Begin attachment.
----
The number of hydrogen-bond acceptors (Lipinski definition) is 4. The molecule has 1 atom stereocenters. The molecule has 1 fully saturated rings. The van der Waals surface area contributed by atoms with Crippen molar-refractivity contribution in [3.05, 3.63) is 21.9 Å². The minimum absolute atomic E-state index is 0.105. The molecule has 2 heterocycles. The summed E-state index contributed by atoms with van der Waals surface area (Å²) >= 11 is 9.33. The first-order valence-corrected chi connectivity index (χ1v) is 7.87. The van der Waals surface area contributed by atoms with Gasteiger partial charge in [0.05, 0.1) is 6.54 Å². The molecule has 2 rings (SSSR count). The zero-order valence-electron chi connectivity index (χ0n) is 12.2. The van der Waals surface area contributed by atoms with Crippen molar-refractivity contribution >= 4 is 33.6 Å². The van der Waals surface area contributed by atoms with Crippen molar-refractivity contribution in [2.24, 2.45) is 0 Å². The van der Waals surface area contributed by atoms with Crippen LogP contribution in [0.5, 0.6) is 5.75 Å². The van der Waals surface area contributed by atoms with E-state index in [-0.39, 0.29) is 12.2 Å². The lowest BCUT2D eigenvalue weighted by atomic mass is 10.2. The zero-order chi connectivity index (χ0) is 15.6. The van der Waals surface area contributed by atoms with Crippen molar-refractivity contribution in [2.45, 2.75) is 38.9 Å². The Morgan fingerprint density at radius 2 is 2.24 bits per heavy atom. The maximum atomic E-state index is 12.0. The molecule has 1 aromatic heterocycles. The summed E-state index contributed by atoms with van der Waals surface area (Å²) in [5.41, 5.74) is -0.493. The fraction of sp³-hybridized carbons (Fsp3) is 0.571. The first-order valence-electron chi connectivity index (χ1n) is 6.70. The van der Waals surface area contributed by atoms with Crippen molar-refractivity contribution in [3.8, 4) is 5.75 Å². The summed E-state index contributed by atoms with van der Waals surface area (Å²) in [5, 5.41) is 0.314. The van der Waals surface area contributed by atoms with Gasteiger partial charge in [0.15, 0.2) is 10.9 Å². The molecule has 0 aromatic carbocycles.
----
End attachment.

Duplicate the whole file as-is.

The number of hydrogen-bond acceptors (Lipinski definition) is 4. The molecule has 1 atom stereocenters. The molecule has 1 fully saturated rings. The van der Waals surface area contributed by atoms with Crippen molar-refractivity contribution in [3.05, 3.63) is 21.9 Å². The minimum absolute atomic E-state index is 0.105. The molecule has 2 heterocycles. The summed E-state index contributed by atoms with van der Waals surface area (Å²) >= 11 is 9.33. The first-order valence-corrected chi connectivity index (χ1v) is 7.87. The van der Waals surface area contributed by atoms with Gasteiger partial charge in [0.05, 0.1) is 6.54 Å². The molecule has 2 rings (SSSR count). The zero-order valence-electron chi connectivity index (χ0n) is 12.2. The van der Waals surface area contributed by atoms with Crippen molar-refractivity contribution >= 4 is 33.6 Å². The van der Waals surface area contributed by atoms with Crippen molar-refractivity contribution in [2.24, 2.45) is 0 Å². The van der Waals surface area contributed by atoms with Crippen LogP contribution in [0.5, 0.6) is 5.75 Å². The van der Waals surface area contributed by atoms with E-state index in [-0.39, 0.29) is 12.2 Å². The lowest BCUT2D eigenvalue weighted by atomic mass is 10.2. The zero-order chi connectivity index (χ0) is 15.6. The van der Waals surface area contributed by atoms with Crippen molar-refractivity contribution in [2.45, 2.75) is 38.9 Å². The Morgan fingerprint density at radius 2 is 2.24 bits per heavy atom. The maximum atomic E-state index is 12.0. The molecule has 1 aromatic heterocycles. The summed E-state index contributed by atoms with van der Waals surface area (Å²) in [5.41, 5.74) is -0.493. The fraction of sp³-hybridized carbons (Fsp3) is 0.571. The first-order valence-electron chi connectivity index (χ1n) is 6.70. The van der Waals surface area contributed by atoms with Crippen molar-refractivity contribution in [3.8, 4) is 5.75 Å². The summed E-state index contributed by atoms with van der Waals surface area (Å²) in [5, 5.41) is 0.314. The van der Waals surface area contributed by atoms with Gasteiger partial charge in [0.15, 0.2) is 10.9 Å². The molecule has 0 aromatic carbocycles.